A recent find of Australopithecus anamensis is dated to about 4.2 million years ago, which separates it only 200 thousand years from an earlier fossil of the more primitive Ardipithecus ramidus (at 4.4 million years ago). Australopithecus garhi fossils are dated as recent as the very early Pleistocene, or 2.5 mya; fossils of Homo erectus in the Daka member at the site (at 1 mya) and Homo sapiens idaltu (at 160 ka ago) are found in the middle and late Pleistocene. And patches of fire-baked clay, disputed as evidences of the controlled use of fire, are also found in that later period.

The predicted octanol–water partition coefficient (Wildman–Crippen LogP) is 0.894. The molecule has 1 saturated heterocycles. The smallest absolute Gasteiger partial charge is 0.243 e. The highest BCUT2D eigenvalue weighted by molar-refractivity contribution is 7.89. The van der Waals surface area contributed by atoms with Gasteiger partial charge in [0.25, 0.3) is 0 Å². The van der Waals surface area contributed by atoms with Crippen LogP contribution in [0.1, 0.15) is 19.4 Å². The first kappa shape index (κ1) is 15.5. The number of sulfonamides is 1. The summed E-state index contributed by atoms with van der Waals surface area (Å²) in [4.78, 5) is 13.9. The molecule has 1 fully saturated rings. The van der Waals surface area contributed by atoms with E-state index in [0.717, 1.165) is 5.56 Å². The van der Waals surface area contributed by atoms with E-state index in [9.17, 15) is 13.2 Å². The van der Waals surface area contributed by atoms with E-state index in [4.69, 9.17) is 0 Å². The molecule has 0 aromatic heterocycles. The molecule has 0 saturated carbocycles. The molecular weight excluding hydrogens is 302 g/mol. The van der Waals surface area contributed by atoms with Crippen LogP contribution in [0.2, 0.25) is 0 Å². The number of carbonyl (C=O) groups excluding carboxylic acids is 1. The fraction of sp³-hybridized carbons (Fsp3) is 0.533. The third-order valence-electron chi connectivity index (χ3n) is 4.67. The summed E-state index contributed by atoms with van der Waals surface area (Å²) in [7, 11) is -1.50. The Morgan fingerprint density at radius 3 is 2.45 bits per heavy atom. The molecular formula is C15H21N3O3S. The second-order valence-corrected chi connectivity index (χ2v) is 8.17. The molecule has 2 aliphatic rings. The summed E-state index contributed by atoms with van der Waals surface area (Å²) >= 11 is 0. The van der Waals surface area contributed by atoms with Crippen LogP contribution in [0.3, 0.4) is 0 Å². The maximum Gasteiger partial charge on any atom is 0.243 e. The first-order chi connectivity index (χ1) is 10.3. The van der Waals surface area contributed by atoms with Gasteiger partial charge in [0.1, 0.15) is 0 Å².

Sediments at the site were originally deposited in lakes or rivers, and carbonates found there contain low carbon isotope ratios. This information suggests that the environment of the Middle Awash was wet during the late Miocene, and that this currently arid region was occupied then by woodland or grassy woodland habitats. Fossil remains of other vertebrates found with the hominins, including the cane rat, further suggest such an environment. The region was the site of periodic volcanism, which probably created distinct ecological regions inhabited by different species of vertebrate animals.